Head of Chinese Investment Firm Believes Blockchain will "Lead" China's Economy, Here's Why
China’s blockchain push seems never-ending, various governmental and financial officials of the country have, in recent times, spoken on the merits of blockchain technology and how a distributed ecosystem may help bolster the ongoing “fourth industrial revolution.”
Oncoming digital globalization
Dr. Xiao Feng, who serves as the VP of China-focused investment fund China Wanxiang Holdings, spoke at the M&A Summit in Shanghai last week, elucidating about blockchain technology as a tool to help realize the “digital globalization.”
In his keynote attended by investors and high-ranking officials, Feng said the ongoing globalization will shift from a physical aspect to a digital one, with blockchain technology serving as a primary feature of the latter.
Feng pointed out the “digital trust mechanism” presented by distributed computing systems help with data detectability, immutability, and irrevocability, recognizing that no critical data can be tampered with when moved to a blockchain-based system.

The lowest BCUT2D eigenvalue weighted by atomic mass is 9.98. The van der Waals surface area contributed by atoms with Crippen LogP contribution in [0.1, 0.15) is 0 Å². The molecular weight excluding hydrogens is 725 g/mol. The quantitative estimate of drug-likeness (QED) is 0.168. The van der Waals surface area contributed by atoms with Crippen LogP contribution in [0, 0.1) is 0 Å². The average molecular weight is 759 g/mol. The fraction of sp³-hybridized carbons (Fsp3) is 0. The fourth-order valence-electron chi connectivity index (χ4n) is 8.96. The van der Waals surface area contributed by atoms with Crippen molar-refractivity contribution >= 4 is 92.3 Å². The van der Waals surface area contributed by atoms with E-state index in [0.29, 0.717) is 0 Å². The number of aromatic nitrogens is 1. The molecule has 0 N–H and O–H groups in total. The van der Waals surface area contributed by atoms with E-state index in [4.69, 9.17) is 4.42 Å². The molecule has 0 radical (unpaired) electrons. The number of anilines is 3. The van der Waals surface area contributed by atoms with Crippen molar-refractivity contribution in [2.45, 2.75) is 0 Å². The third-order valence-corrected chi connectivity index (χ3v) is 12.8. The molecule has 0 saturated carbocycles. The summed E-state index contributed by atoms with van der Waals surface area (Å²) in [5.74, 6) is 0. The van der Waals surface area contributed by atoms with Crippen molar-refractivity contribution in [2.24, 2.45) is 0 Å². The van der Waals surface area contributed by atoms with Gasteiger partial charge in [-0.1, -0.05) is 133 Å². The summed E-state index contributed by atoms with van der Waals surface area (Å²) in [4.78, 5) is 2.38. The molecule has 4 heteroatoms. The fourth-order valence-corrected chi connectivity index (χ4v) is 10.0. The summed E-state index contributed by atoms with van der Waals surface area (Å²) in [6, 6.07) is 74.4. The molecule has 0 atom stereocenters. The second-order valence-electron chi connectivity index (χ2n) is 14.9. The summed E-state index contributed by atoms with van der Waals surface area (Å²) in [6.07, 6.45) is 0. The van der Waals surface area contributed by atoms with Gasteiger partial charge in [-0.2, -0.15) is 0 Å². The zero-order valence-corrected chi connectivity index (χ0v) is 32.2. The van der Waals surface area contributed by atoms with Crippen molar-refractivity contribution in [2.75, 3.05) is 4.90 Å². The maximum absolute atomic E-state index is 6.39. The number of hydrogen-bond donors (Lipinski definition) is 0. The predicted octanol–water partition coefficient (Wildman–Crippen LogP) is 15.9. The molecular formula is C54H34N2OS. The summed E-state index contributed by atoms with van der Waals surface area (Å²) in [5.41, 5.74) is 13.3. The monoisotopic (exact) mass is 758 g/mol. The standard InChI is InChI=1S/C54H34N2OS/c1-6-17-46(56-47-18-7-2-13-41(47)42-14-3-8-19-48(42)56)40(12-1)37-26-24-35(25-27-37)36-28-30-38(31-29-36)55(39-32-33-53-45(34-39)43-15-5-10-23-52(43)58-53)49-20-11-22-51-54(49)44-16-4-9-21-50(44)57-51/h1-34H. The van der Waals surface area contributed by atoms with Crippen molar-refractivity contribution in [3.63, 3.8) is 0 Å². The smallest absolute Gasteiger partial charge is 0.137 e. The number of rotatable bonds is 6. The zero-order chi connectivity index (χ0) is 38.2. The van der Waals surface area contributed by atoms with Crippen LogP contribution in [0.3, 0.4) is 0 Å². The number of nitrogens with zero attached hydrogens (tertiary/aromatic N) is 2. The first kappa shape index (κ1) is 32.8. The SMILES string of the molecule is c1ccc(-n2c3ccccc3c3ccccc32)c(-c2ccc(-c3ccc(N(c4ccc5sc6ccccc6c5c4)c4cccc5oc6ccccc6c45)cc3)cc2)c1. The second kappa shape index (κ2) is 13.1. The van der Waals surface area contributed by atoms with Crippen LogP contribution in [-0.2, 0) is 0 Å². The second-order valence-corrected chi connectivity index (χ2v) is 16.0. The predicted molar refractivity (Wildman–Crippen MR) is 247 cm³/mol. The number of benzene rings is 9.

Calling out the pandemic and ongoing US-China trade war, Feng believes globalization has benefited “Wall Street” and many international companies in the past. However, the behavior ended up creating “victims” of a profit-based economy, referring to the middle class and industrial works.
But blockchain can help close that gap. Feng noted, “With the help of digital technology, the labor force can be traded from now on, and employees do not need to move from the United States to China, although the industry moves to China.”
Blockchain an infrastructural shift
Feng’s words can bear true in 2020. The COVID-19 pandemic has caused many firms and economies to move to a relatively decentralized system, in terms of infrastructure, while a general lack of trust is spewing among citizens of various countries.
With blockchain technology, newer ways of trackability for tasks will be explored. Examples include a more-goal driven approach than the previously used measures of gauging an employee’s performance, such as marking attendance over actual work output.
With regard to the above, Feng said businesses will undergo a massive digital change and an “overhaul” of their administrative practice. He added that “the industrial revolution has reached the degree of diminishing marginal utility.”
For the uninitiated, marginal utility states the usability of a service or good declines as its supply increases. Economic actors devote each successive unit of a good or service towards less and less valued ends.
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